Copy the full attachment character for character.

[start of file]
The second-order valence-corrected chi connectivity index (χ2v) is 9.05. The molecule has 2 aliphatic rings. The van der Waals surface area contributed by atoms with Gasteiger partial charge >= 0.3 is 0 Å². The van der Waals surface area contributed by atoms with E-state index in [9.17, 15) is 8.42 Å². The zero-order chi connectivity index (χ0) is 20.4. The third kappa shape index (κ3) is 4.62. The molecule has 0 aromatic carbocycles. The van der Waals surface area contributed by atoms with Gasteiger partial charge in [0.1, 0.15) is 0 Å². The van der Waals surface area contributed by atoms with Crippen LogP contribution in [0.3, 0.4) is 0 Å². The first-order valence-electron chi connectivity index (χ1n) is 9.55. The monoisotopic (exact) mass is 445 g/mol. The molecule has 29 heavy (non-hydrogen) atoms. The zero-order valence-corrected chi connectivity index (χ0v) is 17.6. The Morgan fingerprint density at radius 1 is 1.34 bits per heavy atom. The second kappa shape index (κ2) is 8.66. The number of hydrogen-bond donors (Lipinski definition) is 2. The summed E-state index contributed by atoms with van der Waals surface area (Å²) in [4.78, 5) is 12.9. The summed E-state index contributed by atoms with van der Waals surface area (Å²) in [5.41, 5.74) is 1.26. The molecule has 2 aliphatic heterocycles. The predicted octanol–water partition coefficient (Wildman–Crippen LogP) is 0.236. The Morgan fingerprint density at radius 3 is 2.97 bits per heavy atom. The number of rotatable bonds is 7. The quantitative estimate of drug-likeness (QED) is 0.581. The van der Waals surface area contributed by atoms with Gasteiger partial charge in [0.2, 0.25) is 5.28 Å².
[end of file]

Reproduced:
The second-order valence-corrected chi connectivity index (χ2v) is 9.05. The molecule has 2 aliphatic rings. The van der Waals surface area contributed by atoms with Gasteiger partial charge >= 0.3 is 0 Å². The van der Waals surface area contributed by atoms with E-state index in [9.17, 15) is 8.42 Å². The zero-order chi connectivity index (χ0) is 20.4. The third kappa shape index (κ3) is 4.62. The molecule has 0 aromatic carbocycles. The van der Waals surface area contributed by atoms with Gasteiger partial charge in [0.1, 0.15) is 0 Å². The van der Waals surface area contributed by atoms with Crippen LogP contribution in [0.3, 0.4) is 0 Å². The first-order valence-electron chi connectivity index (χ1n) is 9.55. The monoisotopic (exact) mass is 445 g/mol. The molecule has 29 heavy (non-hydrogen) atoms. The zero-order valence-corrected chi connectivity index (χ0v) is 17.6. The Morgan fingerprint density at radius 1 is 1.34 bits per heavy atom. The second kappa shape index (κ2) is 8.66. The number of hydrogen-bond donors (Lipinski definition) is 2. The summed E-state index contributed by atoms with van der Waals surface area (Å²) in [4.78, 5) is 12.9. The summed E-state index contributed by atoms with van der Waals surface area (Å²) in [5.41, 5.74) is 1.26. The molecule has 2 aliphatic heterocycles. The predicted octanol–water partition coefficient (Wildman–Crippen LogP) is 0.236. The Morgan fingerprint density at radius 3 is 2.97 bits per heavy atom. The number of rotatable bonds is 7. The quantitative estimate of drug-likeness (QED) is 0.581. The van der Waals surface area contributed by atoms with Gasteiger partial charge in [0.2, 0.25) is 5.28 Å².